So many people do not realize that you can do video work directly in Photoshop. That’s right, Photoshop! It’s not just for still images. In fact, Photoshop can work with vector graphics, 3D images and so much more.
This is the second of two tutorials. In the first, we showed you how to correct that annoying fisheye look that you get sometimes when filming with the GoPro HERO cameras (and other cameras when using a fisheye lens).
In my initial GoPro Hero review, I mentioned that I thought that Photoshop did a better job at correcting the fisheye issue. This was based on my initial tests and just messing around. However, after recording the tutorials, I have changed my mind. I feel like, for my situation, After Effects was able to achieve better results. I am still posting this tutorial, since I said I would, and in case some of you may not have After Effects, but have access to Photoshop.
Here is the video version of the tutorial. Scroll on down for written intructions.
Instructions for correcting the fisheye look in Photoshop:
- Import your footage into Photoshop.
- The easiest way to do this, I think, is to simply drag your footage over your Photoshop icon and drop. It will open automatically.
- In order to scroll through your footage, you’ll need to see the animation window, which is what video programs call the timeline.
- To get to it, click on the window menu and select animation.
- You could also click on the double chevron at the top right corner of Photoshop and click on the Motion workspace and it will bring this up automatically. Either method will work fine.
- Drag the Current Time Indicator to the frame that contains the plane you would like to use as your reference.
- Basically, a smart object is an object that allows you to perform modifications that are normally destructive, without losing the original data. So it’s making them non-destructive. For a more detailed explanation, watch the video tutorial above.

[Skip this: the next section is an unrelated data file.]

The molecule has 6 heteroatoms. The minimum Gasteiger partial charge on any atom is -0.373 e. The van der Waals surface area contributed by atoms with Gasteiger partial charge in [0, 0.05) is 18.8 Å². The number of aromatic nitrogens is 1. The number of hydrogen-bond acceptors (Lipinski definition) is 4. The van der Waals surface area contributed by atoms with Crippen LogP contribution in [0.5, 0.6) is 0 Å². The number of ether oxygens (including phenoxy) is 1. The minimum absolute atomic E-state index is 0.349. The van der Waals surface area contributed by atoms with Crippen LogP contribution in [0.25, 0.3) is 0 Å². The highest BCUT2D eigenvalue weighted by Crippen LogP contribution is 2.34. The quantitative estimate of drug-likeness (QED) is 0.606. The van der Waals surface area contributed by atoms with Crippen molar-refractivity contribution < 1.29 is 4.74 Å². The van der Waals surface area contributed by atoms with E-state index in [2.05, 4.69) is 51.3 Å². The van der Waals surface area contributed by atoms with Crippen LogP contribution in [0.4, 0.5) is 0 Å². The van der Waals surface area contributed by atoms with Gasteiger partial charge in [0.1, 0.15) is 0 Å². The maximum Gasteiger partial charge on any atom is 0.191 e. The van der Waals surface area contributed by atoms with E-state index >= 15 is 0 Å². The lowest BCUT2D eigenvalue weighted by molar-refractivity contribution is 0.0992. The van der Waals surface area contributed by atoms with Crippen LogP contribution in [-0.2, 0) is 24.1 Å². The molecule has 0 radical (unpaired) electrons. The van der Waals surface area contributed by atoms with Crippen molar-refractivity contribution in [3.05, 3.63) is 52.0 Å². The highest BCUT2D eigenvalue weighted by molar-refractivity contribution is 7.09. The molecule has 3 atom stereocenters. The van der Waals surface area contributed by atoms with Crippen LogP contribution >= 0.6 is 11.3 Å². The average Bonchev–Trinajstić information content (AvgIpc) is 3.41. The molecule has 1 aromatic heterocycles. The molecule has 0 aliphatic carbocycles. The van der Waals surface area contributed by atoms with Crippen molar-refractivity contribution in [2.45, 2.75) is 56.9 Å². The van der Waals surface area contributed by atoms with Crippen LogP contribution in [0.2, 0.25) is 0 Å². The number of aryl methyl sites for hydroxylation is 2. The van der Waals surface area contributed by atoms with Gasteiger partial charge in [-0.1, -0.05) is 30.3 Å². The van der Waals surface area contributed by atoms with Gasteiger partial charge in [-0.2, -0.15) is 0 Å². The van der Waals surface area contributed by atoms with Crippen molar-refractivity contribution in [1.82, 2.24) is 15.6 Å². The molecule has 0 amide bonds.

- To do so, right click on your layer in the layers palette and click on Convert to Smart Object.
- Find this under the Filter menu.
- A new window will open. This may take a few seconds.
- There are many parameters that you can adjust for all kinds of different corrections. I am only going to touch on what is relevant to this tutorial.
- You can use auto correction and choose a camera make and model. Photoshop does a nice job at fixing this. However, the GoPro is not an option for auto correct. So…
- Click on the Custom tab near the top of the screen.
- Turn on the grid, by checking the checkbox located at the bottom of the screen.
- If needed, rotate your footage by clicking the straighten tool, located on the left of your image (keyboard shortcut “A”). Then, click and drag along a straight line in your footage. When you release the mouse button, your footage will automatically alight itself by making the line you created the horizontal plane.
- Finally, adjust the “Remove Distortion” slider until the plane that you selected is straight along the grid.
- Select the File menu and click Export –> Render to Video.
- In the Render Video dialogue box, choose your file options.
- Click the Render button.
- Wait for you project to render. That’s it!
I hope that you have found this tutorial helpful. If you have any suggestions or questions, feel free to comment below. We will try our best to respond!
By the way, I am using Photoshop CS5.5, but you can check out the new version, CS6, here:
PC Mac Prod. Suite-PC Prod. Suite-Mac
If you are interested in purchasing a GoPro, check them out on Amazon.com by clicking here.